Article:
This section covers the 113 miles of the big river from the paddler-friendly town of Caruthersville, Missouri to the thriving metropolis of Memphis Tennessee, the largest city south of St. Louis. Along the way you’ll paddle over mud that’s over 6,000 feet deep and an entire loess bluff caving into the river. You’ll see towboats and fishermen and a few crusty river towns like Osceola and Randolph. You’ll camp on beaches the size and feel of Caribbean beaches, and paddle through narrow chutes with lush overhanging willows and cottonwoods. You’ll be hemmed in by revetment and dikes in one place, and then released into long sections of the main channel with no levee -- where the floodplain forest/wetlands are still connected directly to the river, creating an incredibly vibrant ecosystem of bayous, sluices, chutes, pools, and back channels overflowing with wildlife. In some places you might think you’re in the Amazon jungle for all the mud and trees, in other places you might be overwhelmed by the large agricultural landscapes, or by a couple of sprawling steel plants. In one special location you’ll think you’ve discovered a land of the lost where the Mississippi River meets Utah (at the base of the startling candy-colored ridges and buttes of the 2nd Chickasaw Bluff).

The river here rolls out of the Missouri Bootheel and into the wild floodplain below between Tennessee and Arkansas, it’s so wild that no levees are needed for 60 miles along the left bank side of the river from Moss Island to Memphis! This section is full of tributary rivers with deep woody bottoms, strange colorful mud slides, and dozens of islands and back channels to explore, many protected within wildlife refuges and state parks. There is some heavy industry along the way, a couple of noisy steel plants and a giant power plant (below Osceola), and some busy grain docks and two harbors -- none of which you’ll want to camp near. Nevertheless your hard paddling will be rewarded again and again with fabulous views of the Chickasaw Bluffs along the Western edge of the state of Tennessee and adjacent bottomland hardwood forests, including the colossal cliff-bluffs at Fort Pillow (1st Chickasaw Bluff), the astounding colorful chalky glacier of mud above Richardson’s Landing (2nd Chickasaw Bluff), Meeman-Shelby State Forest (3rd Chickasaw Bluff) and finally the sweeping view of the Memphis skyline, including the Memphis Bridge and the Pyramid, and downtown Memphis (which straddles the 4th Chickasaw Bluff). The vista from the river is unparalleled! Points of interest include Obion RIver, Moss Island Wildlife Management Area, Nucor Yamamato Steel, Island 30/Osceola Back Channel, Hatchie River Bottoms, Meeman-Shelby Forest State Park, Hickman Bar, Loosahatchie and Wolf Rivers, the elegant “M” Bridge and finally the eye-popping view of skyscrapers over the Beale Street Harbor and Landing. The vista from the river is unparalleled! You’ve never seen downtown Memphis if you haven’t viewed it from the river!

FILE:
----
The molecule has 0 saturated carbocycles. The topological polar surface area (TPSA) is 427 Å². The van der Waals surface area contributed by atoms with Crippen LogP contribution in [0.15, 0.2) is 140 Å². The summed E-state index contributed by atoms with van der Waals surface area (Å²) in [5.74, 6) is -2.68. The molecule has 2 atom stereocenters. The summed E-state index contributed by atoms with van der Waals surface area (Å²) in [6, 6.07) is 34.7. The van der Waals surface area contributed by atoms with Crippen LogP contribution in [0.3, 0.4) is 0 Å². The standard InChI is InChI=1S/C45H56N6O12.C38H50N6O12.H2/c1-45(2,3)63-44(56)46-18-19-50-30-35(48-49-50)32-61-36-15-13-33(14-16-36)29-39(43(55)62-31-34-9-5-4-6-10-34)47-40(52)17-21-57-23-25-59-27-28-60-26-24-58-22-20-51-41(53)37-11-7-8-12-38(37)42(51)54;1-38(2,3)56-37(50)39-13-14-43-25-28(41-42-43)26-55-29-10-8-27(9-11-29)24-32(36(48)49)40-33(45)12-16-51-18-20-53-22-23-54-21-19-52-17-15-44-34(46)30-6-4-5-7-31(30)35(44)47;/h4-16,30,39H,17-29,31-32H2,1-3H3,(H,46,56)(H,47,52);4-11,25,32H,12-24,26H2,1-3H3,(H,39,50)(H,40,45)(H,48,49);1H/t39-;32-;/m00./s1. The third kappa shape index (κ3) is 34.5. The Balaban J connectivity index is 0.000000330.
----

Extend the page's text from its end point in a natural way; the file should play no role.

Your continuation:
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Memphis to Helena:

After exiting the Chickasaw Bluffs the Mighty Mississippi flows southwesterly in giant meandering loops into the verdant and fantastically fertile Mississippi Delta. This is the land that gave birth to the Delta Blues, and was once the cotton kingdom of the world. Its forest was America’s Amazon, millions of acres of deep woods now removed for farmland. Leaving Tennessee and entering Mississippi the paddler is welcomed by a long line of casinos that rivals Atlantic City, but which you’ll see little evidence of as you paddle behind long chains of islands in the same area, although you should stop for a visit to the Tunica Riverpark Museum. The river carves elegant S-curves through deep woods as it meanders through Commerce Bend, Mhoon Bend and Walnut Bend, and then wanders down through a floodplain fifteen miles wide to the mouth of the St. Francis River. The St. Francis is the biggest west bank tributary downstream of St. Louis (until you reach the White, and then the Arkansas Rivers, further downstream). The big river engulfs mind-boggling swaths of muddy landscapes as it is forced southerly by the strange geophysical anomaly Crowley’s Ridge, which parallels the Mississippi out of Missouri. Buck Island invites exploration, picnicking or camping, and Helena, Arkansas commands the base of Crowley’s Ridge. As result of the high ground Helena is the only population in between Memphis and Vicksburg (300 miles) that sits right on the main channel. Visit the Delta Cultural Center, or coordinate your adventure with one of the world’s greatest celebrations of music, the King Biscuit Blues Festival (October). Canoeists, SUPs and kayakers will find provisions, maps, gear, and paddling tips at Quapaw Canoe Company in Helena, as well as water and Wi-Fi.

Paddling past downtown Memphis you’ll swish under the last three bridges and some industry along the south bluff, and then you’ll quickly return to the wilds of the Lower Mississippi with nothing but forested islands, big river and big open skies as your scenery. Of course there’ll be towboats and fishermen and a few casinos along the way, but it’s amazing how quickly the city disappears into the wilderness. You’ll camp on beaches the size and feel of Caribbean beaches, and paddle through narrow chutes with lush overhanging willows and cottonwoods. You'll be hemmed in by revetment and dikes in one place, and then released into long sections of the main channel where the floodplain forest and riverbank wetlands are still connected directly to the river, creating an incredibly vibrant ecosystem of bayous, sluices, chutes, pools, and back channels overflowing with wildlife, notably at Tunica Runout and the mouth of the St. Francis River.